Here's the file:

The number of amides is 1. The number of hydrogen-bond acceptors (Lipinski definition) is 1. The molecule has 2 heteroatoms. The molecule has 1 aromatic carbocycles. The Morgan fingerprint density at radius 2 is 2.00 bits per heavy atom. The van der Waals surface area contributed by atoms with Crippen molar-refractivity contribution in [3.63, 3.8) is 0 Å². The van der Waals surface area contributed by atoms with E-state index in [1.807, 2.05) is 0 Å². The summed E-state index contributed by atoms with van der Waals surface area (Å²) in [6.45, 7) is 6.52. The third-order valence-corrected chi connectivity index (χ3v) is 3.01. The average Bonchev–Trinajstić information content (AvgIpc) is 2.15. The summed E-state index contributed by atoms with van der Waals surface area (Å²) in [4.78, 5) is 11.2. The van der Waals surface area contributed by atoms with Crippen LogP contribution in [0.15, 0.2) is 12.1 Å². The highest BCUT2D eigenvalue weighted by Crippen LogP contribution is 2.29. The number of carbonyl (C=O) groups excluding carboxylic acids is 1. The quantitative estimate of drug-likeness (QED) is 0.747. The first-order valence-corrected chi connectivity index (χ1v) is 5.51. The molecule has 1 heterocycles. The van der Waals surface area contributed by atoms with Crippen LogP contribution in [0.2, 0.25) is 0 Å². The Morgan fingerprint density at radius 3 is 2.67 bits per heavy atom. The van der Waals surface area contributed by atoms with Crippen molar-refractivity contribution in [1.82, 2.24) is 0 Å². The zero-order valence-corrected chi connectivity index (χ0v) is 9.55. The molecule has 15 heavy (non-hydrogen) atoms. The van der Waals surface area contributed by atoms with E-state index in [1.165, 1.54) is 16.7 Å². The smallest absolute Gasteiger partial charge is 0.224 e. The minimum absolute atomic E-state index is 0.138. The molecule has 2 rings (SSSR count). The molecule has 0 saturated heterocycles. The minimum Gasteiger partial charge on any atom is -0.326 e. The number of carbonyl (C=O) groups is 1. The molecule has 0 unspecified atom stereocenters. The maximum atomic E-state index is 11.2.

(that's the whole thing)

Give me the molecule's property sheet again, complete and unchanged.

The number of amides is 1. The number of hydrogen-bond acceptors (Lipinski definition) is 1. The molecule has 2 heteroatoms. The molecule has 1 aromatic carbocycles. The Morgan fingerprint density at radius 2 is 2.00 bits per heavy atom. The van der Waals surface area contributed by atoms with Crippen molar-refractivity contribution in [3.63, 3.8) is 0 Å². The van der Waals surface area contributed by atoms with E-state index in [1.807, 2.05) is 0 Å². The summed E-state index contributed by atoms with van der Waals surface area (Å²) in [6.45, 7) is 6.52. The third-order valence-corrected chi connectivity index (χ3v) is 3.01. The average Bonchev–Trinajstić information content (AvgIpc) is 2.15. The summed E-state index contributed by atoms with van der Waals surface area (Å²) in [4.78, 5) is 11.2. The van der Waals surface area contributed by atoms with Crippen LogP contribution in [0.15, 0.2) is 12.1 Å². The highest BCUT2D eigenvalue weighted by Crippen LogP contribution is 2.29. The number of carbonyl (C=O) groups excluding carboxylic acids is 1. The quantitative estimate of drug-likeness (QED) is 0.747. The first-order valence-corrected chi connectivity index (χ1v) is 5.51. The molecule has 1 heterocycles. The van der Waals surface area contributed by atoms with Crippen LogP contribution in [0.2, 0.25) is 0 Å². The Morgan fingerprint density at radius 3 is 2.67 bits per heavy atom. The van der Waals surface area contributed by atoms with Crippen molar-refractivity contribution in [1.82, 2.24) is 0 Å². The zero-order valence-corrected chi connectivity index (χ0v) is 9.55. The molecule has 15 heavy (non-hydrogen) atoms. The van der Waals surface area contributed by atoms with E-state index in [1.165, 1.54) is 16.7 Å². The smallest absolute Gasteiger partial charge is 0.224 e. The minimum absolute atomic E-state index is 0.138. The molecule has 2 rings (SSSR count). The molecule has 0 saturated heterocycles. The minimum Gasteiger partial charge on any atom is -0.326 e. The number of carbonyl (C=O) groups is 1. The molecule has 0 unspecified atom stereocenters. The maximum atomic E-state index is 11.2.